How Georgetown Plans to Eliminate One-Size-Fits-All Policymaking

The university hopes to build an institute that will harness data to help lawmakers enact more intelligent policies.

Edward Montgomery, Georgetown
Edward Montgomery, Georgetown’s dean of the McCourt School of Public Policy
<a href="" target="_blank">Georgetown</a>
On Thursday, Edward Montgomery, Georgetown’s dean of the McCourt School of Public Policy, spoke at the Data Innovation Day event in Washington, D.C.; he asked for partners in his school’s effort to build a new data institute designed to harness data that will help lawmakers make more intelligent, personalized policies. 

His appeal came at the tail end of a speech touting big data’s enormous potential in allowing analyzers to pinpoint specific societal and legal needs, and tailor legal decisions based on individual situations. He aims for Georgetown’s upcoming institute to be the leader in this effort.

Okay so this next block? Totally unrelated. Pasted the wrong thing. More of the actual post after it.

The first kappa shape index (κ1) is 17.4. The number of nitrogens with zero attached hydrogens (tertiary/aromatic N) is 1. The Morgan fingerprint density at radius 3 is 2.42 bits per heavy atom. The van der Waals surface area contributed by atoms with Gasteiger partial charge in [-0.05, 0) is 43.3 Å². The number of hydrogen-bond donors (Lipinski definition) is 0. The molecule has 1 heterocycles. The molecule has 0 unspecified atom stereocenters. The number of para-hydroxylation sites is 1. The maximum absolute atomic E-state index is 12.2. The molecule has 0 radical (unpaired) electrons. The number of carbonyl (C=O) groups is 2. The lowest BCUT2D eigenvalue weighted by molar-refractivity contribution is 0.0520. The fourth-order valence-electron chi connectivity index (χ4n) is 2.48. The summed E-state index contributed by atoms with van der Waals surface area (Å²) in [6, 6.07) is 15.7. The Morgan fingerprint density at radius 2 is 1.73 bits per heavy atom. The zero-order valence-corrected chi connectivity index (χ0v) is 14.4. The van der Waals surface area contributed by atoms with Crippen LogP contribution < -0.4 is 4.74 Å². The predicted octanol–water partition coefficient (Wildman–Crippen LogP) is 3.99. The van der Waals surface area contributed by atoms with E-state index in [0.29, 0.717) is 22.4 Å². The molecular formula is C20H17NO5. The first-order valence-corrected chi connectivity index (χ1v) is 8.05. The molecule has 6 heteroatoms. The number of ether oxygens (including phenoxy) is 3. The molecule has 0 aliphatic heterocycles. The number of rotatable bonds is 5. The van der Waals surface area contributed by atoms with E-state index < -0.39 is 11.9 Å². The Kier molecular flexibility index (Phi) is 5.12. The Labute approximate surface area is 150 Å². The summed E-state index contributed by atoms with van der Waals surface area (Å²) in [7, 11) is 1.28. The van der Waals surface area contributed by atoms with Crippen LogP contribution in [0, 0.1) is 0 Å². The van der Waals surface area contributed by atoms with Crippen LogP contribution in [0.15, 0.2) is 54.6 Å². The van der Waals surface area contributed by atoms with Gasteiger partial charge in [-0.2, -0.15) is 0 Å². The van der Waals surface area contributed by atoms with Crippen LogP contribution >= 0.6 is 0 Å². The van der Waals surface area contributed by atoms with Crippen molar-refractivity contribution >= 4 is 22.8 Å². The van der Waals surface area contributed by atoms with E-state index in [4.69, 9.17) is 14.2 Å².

Data will “create opportunities for policy specifically designed for even more refined groups," he said. "One size-fits-all will give way to personalized public policy."

Skyrocketing computing power, data visualization software, and gadgets and tools like the Internet, satellites and sensors are making an unprecedented amount of data readily available, which can be studied for more informed, intelligent legal maneuvers. 

Montgomery cited examples to further underline data’s potential for large-scale, focused analysis. MIT’s Billion Prices Project, for example, conducts economic research by collecting price data from hundreds of online retailers globally, and the company Premise collects pricing data from 50,000 food items per hour globally.

Modern technology arms people with the tools to take data and educate the masses. “New data visualization software and apps will instantly put these datasets at the fingertips of not only researchers but policymakers and the public, empowering those even without a computer science background,” Montgomery said.

Jessica Mulholland is the associate editor of GOVERNING, and is also the associate editor of both Government Technology and Public CIO magazines.